Ukraine War Shapes Future Warfare; How It Impacts the Indo-Pacific Competition Against China

A New Generation of War Between Russia and Ukraine, and the Strengthening of the Indo-Pacific Strategy for the US

The war in Ukraine is entering a stalemate. Recently, Russia has concentrated its firepower on the southern and eastern parts of Ukraine. At the same time, Ukraine has started to organize a series of counterattacks.

The United States and other NATO countries are increasing their military assistance to Ukraine. The Czech Republic recently delivered more than ten T-72 tanks and BVP-1 infantry fighting vehicles to Ukraine, the first tanks the Ukrainian army has received since the outbreak of the war. Tanks are offensive weapons, and Ukraine is ready to counterattack to regain the eastern part of the country.

The United States has already provided Ukraine with the most advanced drone called Switchblades. With the Javelin anti-tank missiles and the Stinger anti-aircraft missiles that the United States sent earlier, the Ukrainian army has acquired the world’s most advanced anti-aircraft and anti-armor weapon systems, and these weapons are dominating the battlefield in Ukraine.

Shi Shan, senior editor and lead writer at The Epoch Times, said that the Russia-Ukraine war is a confrontation between two warfare paradigms of different eras. Shi noted that if we divide human warfare into three generations—cold weapon, hot weapon, and information-age—then the United States is the only country entering the third generation. Other military powers, including Russia, China, and other powers, only slightly surpass the second generation level. He pointed out that Ukraine is a little special. After Russia occupied Crimea in 2014, the United States helped Ukraine build up a new army, which enabled Ukraine to have the military and equipment to enter the third generation of warfare directly.

Brandon Weichert, a U.S. military strategic and geopolitical analyst, pointed out that U.S. high-tech companies, such as SpaceX, are acting as force multipliers in this war, which is 100 percent driven by technology. Russia, however, does not have access to the technology to wage a third-generation war, nor does it have the money to buy or manufacture sufficient modern weapons.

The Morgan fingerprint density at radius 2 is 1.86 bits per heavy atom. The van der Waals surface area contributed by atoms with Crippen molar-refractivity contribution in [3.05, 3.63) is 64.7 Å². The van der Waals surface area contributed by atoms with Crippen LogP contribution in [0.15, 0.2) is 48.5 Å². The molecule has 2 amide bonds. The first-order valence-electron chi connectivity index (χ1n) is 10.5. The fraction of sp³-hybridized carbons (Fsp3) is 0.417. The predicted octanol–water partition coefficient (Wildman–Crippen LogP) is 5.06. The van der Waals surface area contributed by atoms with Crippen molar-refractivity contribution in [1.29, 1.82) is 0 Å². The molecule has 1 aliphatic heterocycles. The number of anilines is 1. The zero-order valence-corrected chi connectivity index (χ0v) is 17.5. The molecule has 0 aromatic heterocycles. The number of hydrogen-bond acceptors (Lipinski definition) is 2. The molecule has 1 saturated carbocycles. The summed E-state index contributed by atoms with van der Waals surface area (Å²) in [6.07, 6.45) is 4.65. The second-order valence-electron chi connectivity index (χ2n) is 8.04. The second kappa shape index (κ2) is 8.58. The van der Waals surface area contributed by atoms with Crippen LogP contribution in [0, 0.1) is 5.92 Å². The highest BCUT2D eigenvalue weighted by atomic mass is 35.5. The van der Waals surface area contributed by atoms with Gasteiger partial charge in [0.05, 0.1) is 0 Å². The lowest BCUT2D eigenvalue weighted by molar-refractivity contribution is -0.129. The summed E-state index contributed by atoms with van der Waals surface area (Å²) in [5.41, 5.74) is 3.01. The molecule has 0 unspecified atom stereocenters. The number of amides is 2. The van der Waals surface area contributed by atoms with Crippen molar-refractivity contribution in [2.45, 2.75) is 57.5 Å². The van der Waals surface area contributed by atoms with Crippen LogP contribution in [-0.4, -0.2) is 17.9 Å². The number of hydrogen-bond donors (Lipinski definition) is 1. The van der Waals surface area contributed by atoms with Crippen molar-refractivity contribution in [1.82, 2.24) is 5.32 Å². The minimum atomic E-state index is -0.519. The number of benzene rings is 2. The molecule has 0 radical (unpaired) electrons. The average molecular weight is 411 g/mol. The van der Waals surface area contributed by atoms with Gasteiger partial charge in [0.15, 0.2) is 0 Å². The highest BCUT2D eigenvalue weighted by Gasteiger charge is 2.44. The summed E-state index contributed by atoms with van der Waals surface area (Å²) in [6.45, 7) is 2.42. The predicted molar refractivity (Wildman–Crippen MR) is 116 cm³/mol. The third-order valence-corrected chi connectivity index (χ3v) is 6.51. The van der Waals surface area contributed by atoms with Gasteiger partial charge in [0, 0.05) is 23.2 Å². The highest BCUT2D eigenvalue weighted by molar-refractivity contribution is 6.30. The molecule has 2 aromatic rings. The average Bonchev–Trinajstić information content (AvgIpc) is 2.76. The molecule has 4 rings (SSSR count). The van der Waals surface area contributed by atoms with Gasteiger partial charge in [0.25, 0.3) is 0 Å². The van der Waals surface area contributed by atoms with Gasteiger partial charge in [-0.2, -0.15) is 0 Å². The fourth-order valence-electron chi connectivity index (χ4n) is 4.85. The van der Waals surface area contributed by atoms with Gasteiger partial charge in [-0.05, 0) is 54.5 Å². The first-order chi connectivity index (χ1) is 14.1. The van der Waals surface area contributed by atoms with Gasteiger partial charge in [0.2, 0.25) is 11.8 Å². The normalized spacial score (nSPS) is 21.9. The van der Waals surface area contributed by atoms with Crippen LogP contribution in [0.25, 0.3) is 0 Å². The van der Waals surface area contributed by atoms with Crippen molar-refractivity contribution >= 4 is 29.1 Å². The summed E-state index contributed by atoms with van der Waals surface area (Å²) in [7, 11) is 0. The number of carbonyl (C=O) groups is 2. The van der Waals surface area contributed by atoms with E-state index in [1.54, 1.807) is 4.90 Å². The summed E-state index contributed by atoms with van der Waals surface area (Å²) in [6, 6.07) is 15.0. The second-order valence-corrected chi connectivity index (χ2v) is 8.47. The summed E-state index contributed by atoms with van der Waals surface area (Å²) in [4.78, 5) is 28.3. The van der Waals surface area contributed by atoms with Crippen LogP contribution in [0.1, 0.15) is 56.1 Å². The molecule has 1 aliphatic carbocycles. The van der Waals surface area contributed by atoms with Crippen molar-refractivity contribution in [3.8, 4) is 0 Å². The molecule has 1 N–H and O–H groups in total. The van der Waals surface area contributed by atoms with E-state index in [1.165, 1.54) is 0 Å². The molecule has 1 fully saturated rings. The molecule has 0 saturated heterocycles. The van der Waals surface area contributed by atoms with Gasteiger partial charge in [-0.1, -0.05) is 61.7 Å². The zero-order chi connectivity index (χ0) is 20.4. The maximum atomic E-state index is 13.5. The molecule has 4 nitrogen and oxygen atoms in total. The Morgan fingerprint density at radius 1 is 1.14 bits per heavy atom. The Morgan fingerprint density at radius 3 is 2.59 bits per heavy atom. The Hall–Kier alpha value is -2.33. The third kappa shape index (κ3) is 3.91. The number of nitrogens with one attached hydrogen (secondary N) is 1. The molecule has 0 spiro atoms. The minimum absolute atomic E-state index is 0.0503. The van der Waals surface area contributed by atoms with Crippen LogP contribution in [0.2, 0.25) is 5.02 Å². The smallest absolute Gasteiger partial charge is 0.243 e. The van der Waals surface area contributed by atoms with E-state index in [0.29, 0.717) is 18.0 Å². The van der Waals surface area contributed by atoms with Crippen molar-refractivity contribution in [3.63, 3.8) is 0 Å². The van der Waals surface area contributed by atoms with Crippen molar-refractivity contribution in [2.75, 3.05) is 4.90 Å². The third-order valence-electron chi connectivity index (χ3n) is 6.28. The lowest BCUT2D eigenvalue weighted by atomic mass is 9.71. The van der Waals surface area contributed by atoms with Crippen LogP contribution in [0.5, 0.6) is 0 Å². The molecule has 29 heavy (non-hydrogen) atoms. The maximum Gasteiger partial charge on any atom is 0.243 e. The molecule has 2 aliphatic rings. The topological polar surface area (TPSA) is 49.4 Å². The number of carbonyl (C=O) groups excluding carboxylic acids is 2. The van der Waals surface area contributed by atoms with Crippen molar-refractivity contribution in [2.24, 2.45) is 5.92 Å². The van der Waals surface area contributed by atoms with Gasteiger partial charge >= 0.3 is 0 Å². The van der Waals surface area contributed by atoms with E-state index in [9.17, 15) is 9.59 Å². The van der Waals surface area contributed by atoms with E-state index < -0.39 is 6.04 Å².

Weichert mentioned that Russia lacked precision-guided munitions, a problem that was already evident during the 2008 Georgian War. Russia relied on the U.S. GPS satellite system for navigation back then. The United States was able to shut down the military use of GPS in the early stages of the war, forcing Russia to use inaccurate conventional bombs.

Weichert said that although Russia has been making precision-guided munitions for the past 15 years, they have run out of them now, which is why Russia had to carpet-bomb areas such as Mariupol and Kharkiv.

Ming Juzheng, an emeritus professor of political science at the National Taiwan University and a senior researcher at SinoInsider, said that human warfare from ancient times to the present could not be separate from technology. It seems particularly obvious this time that it is a disproportionate war. During the time of globalization, it is probably the first time we have seen such a pronounced effect of economic and financial sanctions on war, which has also caused a significant impact on the international production chain and international division of labor.

The war also made the United States and the West see the threat of the Chinese Communist Party more clearly. According to Shi, the Russian-Ukrainian war is the greatest threat to Europeans. It also prepared the United States for a future confrontation with the Chinese Communist Party.

Shi also pointed out that, in addition to the U.S.-Japan alliance, the U.S.-Korea alliance, the U.S.-Philippines alliance, the U.S.-Japan-India-Australia quadrilateral alliance, and the U.S.-UK-Australia alliance, another coalition will soon emerge. The various ties between the United States and Southeast Asia will begin to grow more robust. The recent launch of the largest joint military exercise between the United States and the Philippines in 30 years shows that the U.S. military is strengthening its Southeast Asian alliance.

Pinnacle View, a new TV program launched at the end of 2021 by New Tang Dynasty and The Epoch Times, is a high-end TV forum based on events surrounding China. The program gathers elites from around the world and from all walks of life, focuses on hot issues, analyzes the world’s major trends, and provides viewers with in-depth observations on current events and historical facts.

This edition of Pinnacle View focuses on the decisive role of advanced technology in the Russia-Ukraine War. It explores how the United States and Western countries learned from the war to deal with the threat of the Chinese Communist Party in a new warfare paradigm. For all the highlights, please watch online.

Pinnacle View production team